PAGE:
Vote

Is a Vote for Your Principles a Wasted Vote?

Adrian Farrel's picture

The media are full of proposals for electoral pacts and ideas for tactical voting. These suggestions are based around keeping one party or another out of government, or making sure that a particular person is not returned to Westminster.

But where does this leave a minority party? Should it encourage its supporters to vote for candidates from other parties and maybe for different parties in different constituencies?

And what should voters do in our first past the post system where their first choice from one of the smaller parties is unlikely to get elected? Should they vote for the person they support or should they consider that a wasted vote?

I am personally very frustrated and disappointed by negative voting. At the previous election my MP said to me words equivalent to, "Vote for me because at least I'm not one of them." This is not exactly a resounding reason to do anything.

Think Different, standing up for Sheffield.

It's General Election time and I'm looking forward to representing the Party and our ideas in Sheffield as the Party's PPC in Sheffield Central.

Five years ago when I helped Tim Dobson with his campaign in Manchester Gorton, I wasn't entirely sure he wasn't mad putting himself on the line for the Pirate Party. But I helped out and we learned a lot. I realised he was doing absolutely the right thing, providing a solution to the problems he wanted to solve.

Andy Halsall : The cost of action in Iraq

Our involvement must be more than military and truly in the cause of freedom and democracy.

When parliament voted to invade Iraq in 2003, it was based on what we later found out to be disinformation and deceit. We were misled. The countless thousands who opposed the war were vocal in their opposition - but they were not listened to, they were ignored. And the UK went to war.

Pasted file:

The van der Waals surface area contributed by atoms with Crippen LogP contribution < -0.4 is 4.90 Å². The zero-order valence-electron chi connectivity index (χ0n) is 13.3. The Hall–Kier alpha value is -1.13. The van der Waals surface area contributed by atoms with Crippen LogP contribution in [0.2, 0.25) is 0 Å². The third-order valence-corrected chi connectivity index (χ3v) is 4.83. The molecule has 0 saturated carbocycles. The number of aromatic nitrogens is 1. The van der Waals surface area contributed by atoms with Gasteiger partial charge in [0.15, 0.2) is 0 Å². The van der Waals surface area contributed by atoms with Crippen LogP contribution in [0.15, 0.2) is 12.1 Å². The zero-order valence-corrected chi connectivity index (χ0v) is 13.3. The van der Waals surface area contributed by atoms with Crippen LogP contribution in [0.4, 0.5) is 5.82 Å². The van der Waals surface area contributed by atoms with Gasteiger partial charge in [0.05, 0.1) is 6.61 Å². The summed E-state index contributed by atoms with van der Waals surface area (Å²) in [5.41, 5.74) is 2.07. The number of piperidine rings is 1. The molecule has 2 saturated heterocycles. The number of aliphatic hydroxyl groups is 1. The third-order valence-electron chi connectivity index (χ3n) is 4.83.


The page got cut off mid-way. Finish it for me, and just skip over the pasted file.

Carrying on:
Today, Iraq isn't the beacon of peace and democracy that we had hoped it would become, in a region with far too little of either. Far from it. Iraq is a very troubled state. The sectarian divisions that arose after our invasion and the impact of the poor planning and even poorer decisions taken during the post-invasion period continue to hinder progress and freedom in Iraq.

It is absolutely true that the situation in Iraq is at least in part down to the choices we made in 2003. Yet the decision parliament was asked to make today was very different, the situation it aims to address is different and the context in which it was raised is different.  

You want to vote Pirate? It'd be rude not to oblige.

Editor's picture

We can do better, and we will - We want to stand more candidates with more local branches.

Voting Pirate

Ever since the Pirate Party came on the scene in 2009, some people have been able to vote Pirate in local, parliamentary and most recently european elections. But never as many as we would like.

There have been 22 Pirate Party candidates since 2009. Your candidates have stood in 24 different elections, ranging from local elections in England and Scotland, Parliamentary elections, European Elections and a whole host of by-elections.  

In the five years we have been standing in elections we have learned a lot, and changed the way we approach elections almost entirely.  We have have gone from receiving tens of votes in our first elections, to thousands in our most recent. In the EU election,  8,600 people felt confident enough to put crosses next to our name.

Our proportion of the vote has changed too, where we have active branches, even in areas massively dominated by the biggest parties, we are now seeing anything up to 5% of voters putting an X next to our candidates names.

We have come a long way in a short time, but we have along way to go.

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